Technological improvement is complex. If it grows productivity then its a saving, if it increased the cost of a product then, like advertising, it is a cost. You can separate technological improvement from growth quite easily by removing the part of the deflater that represents technological gain. You can do it because technological gains that aid productivity show up as more goods sold and technological gains in consumables show up as part of the cpi adjustment under hedonics. strip out the hedonics and you strip out the part of technological gain the poster was referring to. Its really very simple. Hes saying if we strip out the hedonic adjustments the middle class probably went backwards.
Again, there is nothing inherently bad with mild deflation, its actually very slimier to mild inflation but one favors debtors and the other favors workers.

"You can't state that prices have been decreasing and then say within 2 paragraphs that average living costs have increased and then say that real wages have remained flat."

OMG, you really have no idea Mr economics 101. Our Keynesian system is failing slowly but surely if you haven't noticed.

YES he can...... because of a little thing called "CREDIT". All those things can be happening at once.

'Living costs' are not just about the cost of 'products' whether new or old. Just because an iphone may drop in price has little reflection of ACTUAL "living costs" why, because an Iphone like 99% of all consumer products is not actually a 'necessity' of life. What is nymad?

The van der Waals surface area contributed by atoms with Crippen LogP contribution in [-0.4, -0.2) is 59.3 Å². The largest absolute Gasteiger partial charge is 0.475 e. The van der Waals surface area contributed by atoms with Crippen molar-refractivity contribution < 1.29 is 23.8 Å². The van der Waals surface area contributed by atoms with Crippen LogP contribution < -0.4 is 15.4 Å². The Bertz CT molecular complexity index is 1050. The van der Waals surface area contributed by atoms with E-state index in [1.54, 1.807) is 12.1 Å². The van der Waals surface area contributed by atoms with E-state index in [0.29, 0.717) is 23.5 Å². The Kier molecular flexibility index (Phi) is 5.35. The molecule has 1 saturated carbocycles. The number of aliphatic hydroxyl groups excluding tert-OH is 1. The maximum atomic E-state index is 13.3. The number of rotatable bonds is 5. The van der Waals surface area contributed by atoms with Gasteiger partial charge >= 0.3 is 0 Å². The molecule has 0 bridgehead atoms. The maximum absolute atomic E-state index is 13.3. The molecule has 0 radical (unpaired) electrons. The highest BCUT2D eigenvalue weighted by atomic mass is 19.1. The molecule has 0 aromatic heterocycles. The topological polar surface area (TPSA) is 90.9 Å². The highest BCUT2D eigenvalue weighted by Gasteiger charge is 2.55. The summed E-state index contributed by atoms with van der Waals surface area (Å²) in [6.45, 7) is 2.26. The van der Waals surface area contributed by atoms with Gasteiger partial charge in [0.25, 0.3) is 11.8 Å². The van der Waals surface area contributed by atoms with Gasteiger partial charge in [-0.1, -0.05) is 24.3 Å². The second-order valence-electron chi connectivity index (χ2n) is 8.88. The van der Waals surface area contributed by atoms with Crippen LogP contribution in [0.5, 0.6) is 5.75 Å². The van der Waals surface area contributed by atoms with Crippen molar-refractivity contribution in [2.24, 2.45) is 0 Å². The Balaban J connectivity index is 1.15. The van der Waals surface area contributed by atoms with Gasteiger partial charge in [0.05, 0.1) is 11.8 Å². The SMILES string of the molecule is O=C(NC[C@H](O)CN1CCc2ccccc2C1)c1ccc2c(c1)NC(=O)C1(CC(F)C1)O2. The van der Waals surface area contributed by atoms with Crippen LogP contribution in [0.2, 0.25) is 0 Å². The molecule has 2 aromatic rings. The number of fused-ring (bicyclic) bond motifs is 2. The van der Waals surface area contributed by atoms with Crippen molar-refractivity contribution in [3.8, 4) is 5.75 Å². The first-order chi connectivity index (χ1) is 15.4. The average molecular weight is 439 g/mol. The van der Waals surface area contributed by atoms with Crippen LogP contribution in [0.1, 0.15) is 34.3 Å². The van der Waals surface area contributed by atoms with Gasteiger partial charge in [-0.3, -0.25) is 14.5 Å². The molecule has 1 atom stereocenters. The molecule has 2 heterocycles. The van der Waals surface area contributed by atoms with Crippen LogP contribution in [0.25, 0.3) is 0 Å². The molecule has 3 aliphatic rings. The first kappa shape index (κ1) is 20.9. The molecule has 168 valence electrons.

shelter? food? water? warmth? (a job? a wage/salary?)

Which of those things has gone down in price over the last decade?say, or any decade since the introduction of Fiat currency and Fractional Reserve Banking?

The first and most important one: the cost of having shelter, whether owned or rented? Which way have costs gone? whether for a borrower or for the 100% cash buyer?

Due to shortage of supply? demand? or..... are just more homes in fewer owners hands these days creating an illusion of a shortage simply because some people are being catered for better by a focus on priming an economy via 'access to CREDIT' ?

Utility costs? which way have they gone?

Have wages increased in direct equal proportion to those increasing living cost examples? For many....the answer is "no", they have not. Hence the out of whack income to borrowing ratio's like never before!

So what's wrong with the picture here?, what options do people use to sustain themselves, survive, kept warm, pay the bills as cost become higher than their incomes?

Credit? what is "credit" nymad? hows it created? Is creating money from 'thin air' inflationary? yes, it most certainly is...because it devalues the buying power of that FIAT currency every second of every day, year after year as soon as someone uses it. Credit can be unlimited, that's a serious flaw in the system.

My parents built their first home for $2000 back in 1968, paid another $2000 for the section. How much you reckon that house would cost to build, maintain, and live in now due to 'inflation'? INFLATION. That increase has nothing to do with just...... 'supply or demand'. But it does have everything to do with the fundamental economic flaws of 'Fiat currency' and 'Fractional Reserve Banking systems!